John Davidson Gets Back to His Roots in Touring State Fair

Special Features   John Davidson Gets Back to His Roots in Touring State Fair


There is something perennially youthful about John Davidson; maybe it's the dimples that even now, at 56, still lend a boyish air to the actor who made his Broadwayway debut in 1964 opposite Bert Lahr in Foxy and then wowed audiences as Curly in a 1965 revival of Oklahoma!

But he's happy to segue from romantic leads to older character parts and has found the perfect vehicle in Abel Frake, the cheery farmer in Rodgers and Hammer-stein's State Fair, which was adapted for Broadway last season and which is now in the midst of a 36-city tour, including San Luis Obispo, Escondida, Salt Lake City, Tucson and Las Vegas during February.

"I wanted to start playing older parts for survival if nothing else," says Davidson with a laugh. "The last tour I was on, a reviewer said that I was too old to play Curly, and he was right. This gives me a chance to grow my gray hair out and play my age. What I'd been doing before this, the talk shows, the game shows, were fun, but I knew I had these stage abilities. It's brought me back to my roots."

State Fair, which R&H first wrote as a film musical in 1945 (and later remade in 1962) is meeting with more success around the country than it did in New York, where it had a modest run despite the last-minute involvement of one-time Broadway titan David Merrick, who proffered additional capital and some rather eccentric marketing choices. Davidson enthusiastically praises the new director, Richard Sabellico (James Hammerstein and Randy Skinner directed it on Broadway), and cast whom he says make up for their comparative lack of big-name credits with a winning youth and enthusiasm -- qualities that he says are just right for the Iowa family who along with the prize pig, Mom's preserves and their respective dreams head for the state fair.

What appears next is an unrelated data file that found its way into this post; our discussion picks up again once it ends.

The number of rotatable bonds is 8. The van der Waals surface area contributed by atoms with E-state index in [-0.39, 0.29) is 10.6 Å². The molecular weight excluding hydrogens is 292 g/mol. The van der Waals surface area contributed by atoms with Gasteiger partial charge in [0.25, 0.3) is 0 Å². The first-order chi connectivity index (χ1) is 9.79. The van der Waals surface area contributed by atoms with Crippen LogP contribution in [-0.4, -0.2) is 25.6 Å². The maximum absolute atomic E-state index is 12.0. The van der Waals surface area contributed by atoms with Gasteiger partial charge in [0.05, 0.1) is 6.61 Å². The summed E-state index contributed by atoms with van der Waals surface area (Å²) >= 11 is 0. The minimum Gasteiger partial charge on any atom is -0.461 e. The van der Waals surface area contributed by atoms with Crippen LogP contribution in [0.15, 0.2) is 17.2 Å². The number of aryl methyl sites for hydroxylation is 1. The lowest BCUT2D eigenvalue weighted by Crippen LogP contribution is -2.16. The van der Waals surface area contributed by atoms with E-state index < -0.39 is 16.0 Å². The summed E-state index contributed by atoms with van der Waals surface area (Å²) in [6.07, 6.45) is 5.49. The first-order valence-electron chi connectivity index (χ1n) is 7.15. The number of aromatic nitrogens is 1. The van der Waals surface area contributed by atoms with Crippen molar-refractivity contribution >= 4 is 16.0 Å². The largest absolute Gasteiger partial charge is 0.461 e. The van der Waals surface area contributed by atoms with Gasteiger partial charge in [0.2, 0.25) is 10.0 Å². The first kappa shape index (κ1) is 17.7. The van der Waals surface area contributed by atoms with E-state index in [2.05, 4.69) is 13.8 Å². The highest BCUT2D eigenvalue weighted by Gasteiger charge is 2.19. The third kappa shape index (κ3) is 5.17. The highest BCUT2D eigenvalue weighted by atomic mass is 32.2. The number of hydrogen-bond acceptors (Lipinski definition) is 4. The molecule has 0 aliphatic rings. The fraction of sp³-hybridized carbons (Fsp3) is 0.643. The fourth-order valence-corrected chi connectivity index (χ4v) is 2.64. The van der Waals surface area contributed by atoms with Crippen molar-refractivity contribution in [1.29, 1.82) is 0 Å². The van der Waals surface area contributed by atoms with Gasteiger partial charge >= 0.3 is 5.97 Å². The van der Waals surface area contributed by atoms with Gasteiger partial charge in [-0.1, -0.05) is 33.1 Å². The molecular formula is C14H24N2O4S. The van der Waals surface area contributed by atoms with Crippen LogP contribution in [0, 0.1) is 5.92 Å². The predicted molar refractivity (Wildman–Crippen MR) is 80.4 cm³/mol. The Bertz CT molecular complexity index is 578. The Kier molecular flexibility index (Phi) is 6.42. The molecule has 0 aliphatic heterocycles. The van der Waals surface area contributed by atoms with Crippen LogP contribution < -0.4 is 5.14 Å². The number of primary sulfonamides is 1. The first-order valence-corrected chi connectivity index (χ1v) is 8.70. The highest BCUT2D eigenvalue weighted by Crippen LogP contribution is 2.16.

Says Davidson by way of explaining the show's specific appeal, "From its beginning the premise was that a simple musical, like The Music Man, could work in the 1990's. And the book for this production is very today; the dialogue is very nineties. It doesn't have the cobwebs of Oklahoma! or South Pacific or Carousel for that matter. The human values and universal truths are very apparent in the show."

Davidson, who was a 4-H member during his Mass. boyhood as the son of a Baptist minister, has purveyed those homespun values in a long career encompassing stage, film and television. For four years he even owned his own theatre in which he would often appear, in Branson, MO. He has pulled up stakes, however, selling his homes both in Missouri and in California, and says that he will settle in the N.Y. area when the State Fair tour finishes.

In the fall Davidson says that he plans to begin touring in a revised production of Bully, Jerome Alden's one-man portrait of Teddy Roosevelt, which was created by James Whitmore and which Davidson hopes will become his "signature piece." The production received a very favorable response during its tryout runs last May in Minnesota and Connecticut. Davidson idolizes the former President (who invented the bully pulpit) as a man of action, inspiration and elocution. "It's a highly physical, exhausting role, but so rewarding," he says. "He used to say, 'Life is a gallop, you either rust out or wear out. I prefer to wear out.' So do I."

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